How do you use the second fundamental theorem of Calculus to find the derivative of given #int dt/sqrt( 1 + t^2) # from #[x, 2x]#?

1 Answer
Jul 3, 2016

Answer:

#2/sqrt(1+4x^2) - 1/sqrt(1+x^2)#

Explanation:

#d/dx (int_x^{2x} dt/sqrt( 1 + t^2))#

the FTC part 2 tells us that

if #F(x) = int_a^x quad f(t) quaddt #

then #(dF)/dx = f(x)#

so we first need to arrange the integral so that FTC-2 can be applied

#int_x^{2x} dt/sqrt( 1 + t^2)#

#= color{red}{ int_a^{2x} dt/sqrt( 1 + t^2)} -\color{green}{ int_a^{x} dt/sqrt( 1 + t^2)}#

the green term is now good to go as it matches exactly the patterm given above. we can say that

#d/dx (int_a^{x} dt/sqrt( 1 + t^2)) = 1/sqrt(1+x^2) qquad star#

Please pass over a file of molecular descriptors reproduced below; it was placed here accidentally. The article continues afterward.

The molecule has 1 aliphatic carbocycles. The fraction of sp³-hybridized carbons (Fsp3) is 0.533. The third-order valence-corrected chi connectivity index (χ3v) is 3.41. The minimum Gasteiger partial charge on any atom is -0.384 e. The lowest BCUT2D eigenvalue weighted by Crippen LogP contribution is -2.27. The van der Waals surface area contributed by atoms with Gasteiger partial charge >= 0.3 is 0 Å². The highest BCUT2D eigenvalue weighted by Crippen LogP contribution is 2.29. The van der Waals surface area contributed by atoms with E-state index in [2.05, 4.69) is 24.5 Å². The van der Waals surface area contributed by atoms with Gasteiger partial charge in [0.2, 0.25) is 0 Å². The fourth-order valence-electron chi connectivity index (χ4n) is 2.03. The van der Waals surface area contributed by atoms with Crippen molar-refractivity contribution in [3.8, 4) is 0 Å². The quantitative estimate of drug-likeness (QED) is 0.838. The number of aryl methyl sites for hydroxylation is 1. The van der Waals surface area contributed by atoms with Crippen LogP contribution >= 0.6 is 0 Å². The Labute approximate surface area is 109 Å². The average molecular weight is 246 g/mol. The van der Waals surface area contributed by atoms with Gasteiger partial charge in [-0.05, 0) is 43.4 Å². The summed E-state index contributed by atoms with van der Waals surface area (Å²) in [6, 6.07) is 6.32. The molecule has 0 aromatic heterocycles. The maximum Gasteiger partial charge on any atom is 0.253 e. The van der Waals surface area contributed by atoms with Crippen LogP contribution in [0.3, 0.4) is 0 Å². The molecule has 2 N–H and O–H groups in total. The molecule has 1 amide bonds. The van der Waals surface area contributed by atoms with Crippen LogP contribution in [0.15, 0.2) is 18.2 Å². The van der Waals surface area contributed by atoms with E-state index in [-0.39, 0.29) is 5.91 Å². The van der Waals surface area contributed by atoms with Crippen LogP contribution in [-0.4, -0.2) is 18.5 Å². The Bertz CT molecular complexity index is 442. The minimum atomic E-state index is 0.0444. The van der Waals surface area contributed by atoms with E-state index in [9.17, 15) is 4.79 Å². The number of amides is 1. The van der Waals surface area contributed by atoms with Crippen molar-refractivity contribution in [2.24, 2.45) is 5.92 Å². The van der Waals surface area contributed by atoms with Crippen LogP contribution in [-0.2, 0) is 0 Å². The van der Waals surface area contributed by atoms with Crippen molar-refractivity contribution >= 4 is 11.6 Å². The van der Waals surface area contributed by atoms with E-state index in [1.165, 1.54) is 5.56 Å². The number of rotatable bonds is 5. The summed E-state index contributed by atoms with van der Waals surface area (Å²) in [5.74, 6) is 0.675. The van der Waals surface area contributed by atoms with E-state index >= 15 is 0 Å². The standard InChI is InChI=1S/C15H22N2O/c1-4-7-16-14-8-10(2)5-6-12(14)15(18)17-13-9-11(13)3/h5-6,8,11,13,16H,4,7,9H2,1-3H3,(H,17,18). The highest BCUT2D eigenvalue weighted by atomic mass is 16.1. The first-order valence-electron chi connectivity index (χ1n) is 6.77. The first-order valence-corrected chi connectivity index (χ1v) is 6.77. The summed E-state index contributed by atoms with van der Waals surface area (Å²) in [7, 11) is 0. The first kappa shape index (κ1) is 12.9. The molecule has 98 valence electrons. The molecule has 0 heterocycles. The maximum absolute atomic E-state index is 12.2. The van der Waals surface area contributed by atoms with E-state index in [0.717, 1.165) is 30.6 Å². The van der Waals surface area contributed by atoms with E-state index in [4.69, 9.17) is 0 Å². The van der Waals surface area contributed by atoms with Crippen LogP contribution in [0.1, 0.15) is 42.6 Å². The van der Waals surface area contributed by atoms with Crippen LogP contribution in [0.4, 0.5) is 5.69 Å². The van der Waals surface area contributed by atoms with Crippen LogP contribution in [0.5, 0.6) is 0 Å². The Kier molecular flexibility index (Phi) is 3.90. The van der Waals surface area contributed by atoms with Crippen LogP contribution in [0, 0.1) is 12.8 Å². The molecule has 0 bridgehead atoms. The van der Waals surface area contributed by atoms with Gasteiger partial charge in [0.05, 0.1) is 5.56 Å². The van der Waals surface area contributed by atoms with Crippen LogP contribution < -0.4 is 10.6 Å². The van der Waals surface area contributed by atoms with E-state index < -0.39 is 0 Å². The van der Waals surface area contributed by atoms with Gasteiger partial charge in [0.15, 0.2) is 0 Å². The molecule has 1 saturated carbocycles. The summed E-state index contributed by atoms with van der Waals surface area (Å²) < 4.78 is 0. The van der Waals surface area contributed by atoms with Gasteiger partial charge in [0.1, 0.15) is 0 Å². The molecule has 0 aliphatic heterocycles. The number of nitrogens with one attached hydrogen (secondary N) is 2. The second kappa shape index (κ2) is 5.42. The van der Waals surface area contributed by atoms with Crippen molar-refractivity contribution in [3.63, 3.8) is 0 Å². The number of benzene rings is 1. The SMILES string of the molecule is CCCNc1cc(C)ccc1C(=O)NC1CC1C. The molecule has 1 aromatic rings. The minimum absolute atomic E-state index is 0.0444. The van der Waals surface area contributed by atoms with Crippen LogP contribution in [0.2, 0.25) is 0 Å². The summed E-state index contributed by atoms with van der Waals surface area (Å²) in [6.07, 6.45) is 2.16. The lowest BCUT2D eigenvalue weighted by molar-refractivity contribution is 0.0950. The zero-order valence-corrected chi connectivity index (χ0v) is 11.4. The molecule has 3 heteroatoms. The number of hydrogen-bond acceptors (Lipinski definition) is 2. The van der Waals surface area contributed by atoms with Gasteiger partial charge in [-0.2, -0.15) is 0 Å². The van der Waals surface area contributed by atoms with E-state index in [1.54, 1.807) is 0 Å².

the term in red needs a little more work

if we re-write it as

# int_a^{color{red}{u}} dt/sqrt( 1 + t^2)# where #u = 2x# then we can again conclude from FTC-2 that

# d/(du) int_a^{color{red}{u}} dt/sqrt( 1 + t^2) = f(u)#

then applying the chain rule

# d/(dx) int_a^{color{red}{u}} dt/sqrt( 1 + t^2) #

# = d/(du) int_a^{color{red}{u}} dt/sqrt( 1 + t^2) * (du)/dx#

# =f(u) * (du)/dx#

#= 1/sqrt(1+(2x)^2) * 2 #

combining this with #star# gives

#2/sqrt(1+4x^2) - 1/sqrt(1+x^2)#